What exactly is a 🚫 called?
March 9, 2024 10:11 AM   Subscribe

Circles and Slashes. We see these everywhere. Where did they come from? And what do you call it? Designed by committee. Really unpopular in North America, until a movie legitimized it with an incorrectly drawn example. It’s everywhere telling us what not to do.
posted by njohnson23 (28 comments total) 22 users marked this as a favorite
Well, now i really want to read The Development and Evaluation of Effective Symbol Signs, which I found here
posted by OHenryPacey at 10:17 AM on March 9 [10 favorites]

Also, the circle slash is called" prohibition" which works for me
posted by OHenryPacey at 10:19 AM on March 9

I know it as the 'prohibitory symbol,' but that's because I spent too many years as an Apple hardware tech, and that's what they call it.

Interesting history behind it though.
posted by los pantalones del muerte at 10:20 AM on March 9 [5 favorites]

I like to think the slash is taken from the letter N which combined with the circle is like a giant NO compressed into one character.

The Ghostbusters logo may have been deliberately reversed so that large movie posters in city centres don't get confused for actual traffic signs.
posted by Lanark at 10:32 AM on March 9 [10 favorites]

It's funny that the ISO official goes from left to right. That feels unnatural to me when I hand-draw it as a right handed person.

The colored Emoji used in this post is Unicode U+1F6AB. Officially NO ENTRY but sometimes called the Prohibited Emoji. There's at least four options for this concept in Unicode: Somewhere someone knows the exact history of why each one of these has been added over the years. The very first form combines with other characters so you can overlay it on top of anything. (In theory, in practice it doesn't seem to work very well.)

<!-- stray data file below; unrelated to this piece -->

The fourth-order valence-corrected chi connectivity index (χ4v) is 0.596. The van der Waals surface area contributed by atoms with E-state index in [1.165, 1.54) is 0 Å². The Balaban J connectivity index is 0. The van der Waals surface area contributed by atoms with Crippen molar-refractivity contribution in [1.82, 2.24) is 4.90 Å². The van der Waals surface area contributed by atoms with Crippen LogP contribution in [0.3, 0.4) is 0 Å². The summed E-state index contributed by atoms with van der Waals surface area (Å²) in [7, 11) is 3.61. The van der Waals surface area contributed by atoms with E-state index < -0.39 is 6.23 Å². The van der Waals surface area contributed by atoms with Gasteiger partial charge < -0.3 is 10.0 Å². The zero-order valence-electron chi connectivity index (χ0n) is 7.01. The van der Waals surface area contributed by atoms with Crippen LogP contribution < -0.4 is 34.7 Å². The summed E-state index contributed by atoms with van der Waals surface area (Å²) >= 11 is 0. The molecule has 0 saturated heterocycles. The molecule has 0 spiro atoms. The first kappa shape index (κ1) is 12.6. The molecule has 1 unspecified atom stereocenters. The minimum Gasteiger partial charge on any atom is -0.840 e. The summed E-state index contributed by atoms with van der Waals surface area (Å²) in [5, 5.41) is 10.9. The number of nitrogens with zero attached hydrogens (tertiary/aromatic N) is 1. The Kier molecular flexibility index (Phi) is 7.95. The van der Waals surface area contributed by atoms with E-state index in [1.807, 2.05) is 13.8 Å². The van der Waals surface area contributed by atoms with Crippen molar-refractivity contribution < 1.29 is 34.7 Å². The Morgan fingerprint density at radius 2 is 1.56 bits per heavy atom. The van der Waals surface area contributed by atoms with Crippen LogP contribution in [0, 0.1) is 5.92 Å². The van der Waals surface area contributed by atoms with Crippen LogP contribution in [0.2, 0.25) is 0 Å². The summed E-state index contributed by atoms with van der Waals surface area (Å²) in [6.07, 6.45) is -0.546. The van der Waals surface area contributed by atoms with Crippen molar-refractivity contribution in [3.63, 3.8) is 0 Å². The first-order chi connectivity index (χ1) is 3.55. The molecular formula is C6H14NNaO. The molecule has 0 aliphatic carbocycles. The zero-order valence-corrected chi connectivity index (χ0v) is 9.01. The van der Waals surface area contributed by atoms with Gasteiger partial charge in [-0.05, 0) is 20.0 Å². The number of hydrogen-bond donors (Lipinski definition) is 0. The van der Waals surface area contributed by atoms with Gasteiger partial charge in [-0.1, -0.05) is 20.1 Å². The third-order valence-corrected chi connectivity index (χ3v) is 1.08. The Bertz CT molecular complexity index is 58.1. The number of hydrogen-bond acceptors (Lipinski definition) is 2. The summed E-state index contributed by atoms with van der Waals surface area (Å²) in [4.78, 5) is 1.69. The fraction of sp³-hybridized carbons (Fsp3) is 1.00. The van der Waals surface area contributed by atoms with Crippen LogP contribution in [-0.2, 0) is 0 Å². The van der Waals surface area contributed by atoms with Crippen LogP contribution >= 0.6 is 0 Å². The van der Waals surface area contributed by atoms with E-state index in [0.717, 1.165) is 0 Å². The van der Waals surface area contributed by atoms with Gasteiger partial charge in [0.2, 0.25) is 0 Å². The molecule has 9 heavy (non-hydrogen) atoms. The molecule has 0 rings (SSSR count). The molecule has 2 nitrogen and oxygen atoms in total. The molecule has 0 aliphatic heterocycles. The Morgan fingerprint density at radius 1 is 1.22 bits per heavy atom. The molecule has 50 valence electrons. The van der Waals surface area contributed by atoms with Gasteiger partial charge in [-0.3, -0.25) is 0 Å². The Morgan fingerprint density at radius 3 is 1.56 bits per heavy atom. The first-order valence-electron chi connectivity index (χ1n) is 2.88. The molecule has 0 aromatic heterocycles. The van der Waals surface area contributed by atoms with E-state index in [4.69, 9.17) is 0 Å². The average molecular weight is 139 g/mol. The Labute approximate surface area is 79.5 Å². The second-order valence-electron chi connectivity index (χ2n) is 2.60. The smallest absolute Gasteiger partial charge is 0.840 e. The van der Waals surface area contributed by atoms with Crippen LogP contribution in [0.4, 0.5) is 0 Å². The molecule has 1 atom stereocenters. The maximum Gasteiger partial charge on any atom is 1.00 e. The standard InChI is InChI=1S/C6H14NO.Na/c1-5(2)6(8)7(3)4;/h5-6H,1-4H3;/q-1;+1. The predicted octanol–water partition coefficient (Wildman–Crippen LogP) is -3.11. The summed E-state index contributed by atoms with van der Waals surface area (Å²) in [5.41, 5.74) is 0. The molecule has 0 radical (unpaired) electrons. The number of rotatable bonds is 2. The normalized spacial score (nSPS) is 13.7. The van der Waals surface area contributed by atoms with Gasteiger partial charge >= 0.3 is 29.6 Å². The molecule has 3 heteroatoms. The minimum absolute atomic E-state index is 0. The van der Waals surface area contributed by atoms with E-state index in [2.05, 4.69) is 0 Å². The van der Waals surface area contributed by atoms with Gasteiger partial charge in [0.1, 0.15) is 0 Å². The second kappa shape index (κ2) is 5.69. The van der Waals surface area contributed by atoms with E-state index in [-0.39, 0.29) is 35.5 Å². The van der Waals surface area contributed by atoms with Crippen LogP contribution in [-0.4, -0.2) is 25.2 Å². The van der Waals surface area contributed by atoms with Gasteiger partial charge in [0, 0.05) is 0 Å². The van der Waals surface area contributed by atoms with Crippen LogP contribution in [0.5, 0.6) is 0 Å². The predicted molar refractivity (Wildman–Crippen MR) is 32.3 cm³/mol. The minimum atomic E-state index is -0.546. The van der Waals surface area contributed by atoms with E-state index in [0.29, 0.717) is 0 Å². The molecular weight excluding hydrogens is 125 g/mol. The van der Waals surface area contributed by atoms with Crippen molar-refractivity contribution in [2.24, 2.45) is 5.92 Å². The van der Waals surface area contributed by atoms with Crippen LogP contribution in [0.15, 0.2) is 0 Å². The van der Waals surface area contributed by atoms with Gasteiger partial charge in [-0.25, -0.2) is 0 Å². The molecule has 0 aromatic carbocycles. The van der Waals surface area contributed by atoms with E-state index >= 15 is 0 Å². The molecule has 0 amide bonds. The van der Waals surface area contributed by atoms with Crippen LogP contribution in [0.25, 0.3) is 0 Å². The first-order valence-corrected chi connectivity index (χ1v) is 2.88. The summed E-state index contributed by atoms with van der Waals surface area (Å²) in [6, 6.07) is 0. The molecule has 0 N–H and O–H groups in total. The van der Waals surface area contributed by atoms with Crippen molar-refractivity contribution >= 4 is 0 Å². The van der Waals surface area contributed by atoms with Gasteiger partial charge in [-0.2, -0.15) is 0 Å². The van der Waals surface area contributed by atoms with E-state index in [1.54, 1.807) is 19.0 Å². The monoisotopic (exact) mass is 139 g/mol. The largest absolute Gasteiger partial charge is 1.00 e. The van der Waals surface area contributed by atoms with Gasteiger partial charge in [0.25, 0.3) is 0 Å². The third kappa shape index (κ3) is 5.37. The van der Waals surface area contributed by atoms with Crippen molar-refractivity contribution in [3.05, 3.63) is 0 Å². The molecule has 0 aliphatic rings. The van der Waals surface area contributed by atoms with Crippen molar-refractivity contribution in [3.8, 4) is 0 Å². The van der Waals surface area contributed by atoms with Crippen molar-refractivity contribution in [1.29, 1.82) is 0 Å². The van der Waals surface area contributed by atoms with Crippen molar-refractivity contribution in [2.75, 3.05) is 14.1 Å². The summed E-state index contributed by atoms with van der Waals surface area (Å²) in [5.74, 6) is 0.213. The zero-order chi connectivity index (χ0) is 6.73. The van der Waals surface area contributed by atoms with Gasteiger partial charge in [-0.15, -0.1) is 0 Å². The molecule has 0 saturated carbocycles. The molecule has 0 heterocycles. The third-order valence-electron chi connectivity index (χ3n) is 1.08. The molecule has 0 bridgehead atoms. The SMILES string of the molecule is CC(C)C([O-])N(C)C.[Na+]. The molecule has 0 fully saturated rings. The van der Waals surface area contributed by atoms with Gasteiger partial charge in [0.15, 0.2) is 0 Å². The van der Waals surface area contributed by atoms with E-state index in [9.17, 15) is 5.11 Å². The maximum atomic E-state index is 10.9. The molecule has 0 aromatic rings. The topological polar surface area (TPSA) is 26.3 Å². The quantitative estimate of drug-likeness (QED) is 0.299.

posted by Nelson at 10:34 AM on March 9 [4 favorites]

Here is a recreation of a “no parking” road sign in Germany, circa 1929:
And here is an updated version of said sign, circa 1937:
Hey, that’s the symbol we’re looking for! So, something must have happened in the meantime, right?

So the "No Parking" Symbol was invented by Parking Nazis?
posted by pwnguin at 10:58 AM on March 9 [5 favorites]

I love the badass on the TTC No Loitering sign, loitering so hard they stepped through the "NO" symbol so they could loiter on it.
posted by The Card Cheat at 10:58 AM on March 9 [15 favorites]

I just call it the "NOT!!" a la 90s Wayne's World.
posted by Greg_Ace at 11:18 AM on March 9

🚫 (*)

*Thanks Nelson!
posted by y2karl at 11:33 AM on March 9

It’s the vietat-o.
posted by jimfl at 11:40 AM on March 9 [1 favorite]

Wait, it s not the "interdiction" symbol?

This symbol became the “interdiction” symbol, after a French word for prohibition

And the French word for interdiction is, interdiction.

So, everyone in 1937 just hated France or something?

Or, is the difference between "Prohibition" and "interdiction" a French sense of timing?

They really are "Ghost Interdictors" and less "Ghost Prohibitors"
posted by eustatic at 12:02 PM on March 9 [2 favorites]

I once saw it referred to as a “bar sinister,” and have called the symbol that since, but (pushes up glasses) this is technically incorrect.

A “bar sinister” is an inaccurate popularization of a top right to bottom left slash (from viewer perspective, not shield-bearer) in English heraldry. Sinister here in the bigoted anti-left-handed / bastard children sense. Inaccurate because in English heraldry a “bar” is a flat horizontal line and a diagonal slash in the opposite, non-bastard-indicating sense is a “bend.” But the French call it barre and some old English dude misspelled it. The accurate term for the bastardry-indicating slash would be “bend sinister,” which doesn’t roll off the tongue quite as well.

While sinister is used as a modifier of bend, if you want to positively affirm the upper left to lower right directionality you could say “bend dexter” or even “bendlet dexter” to indicate a thin line.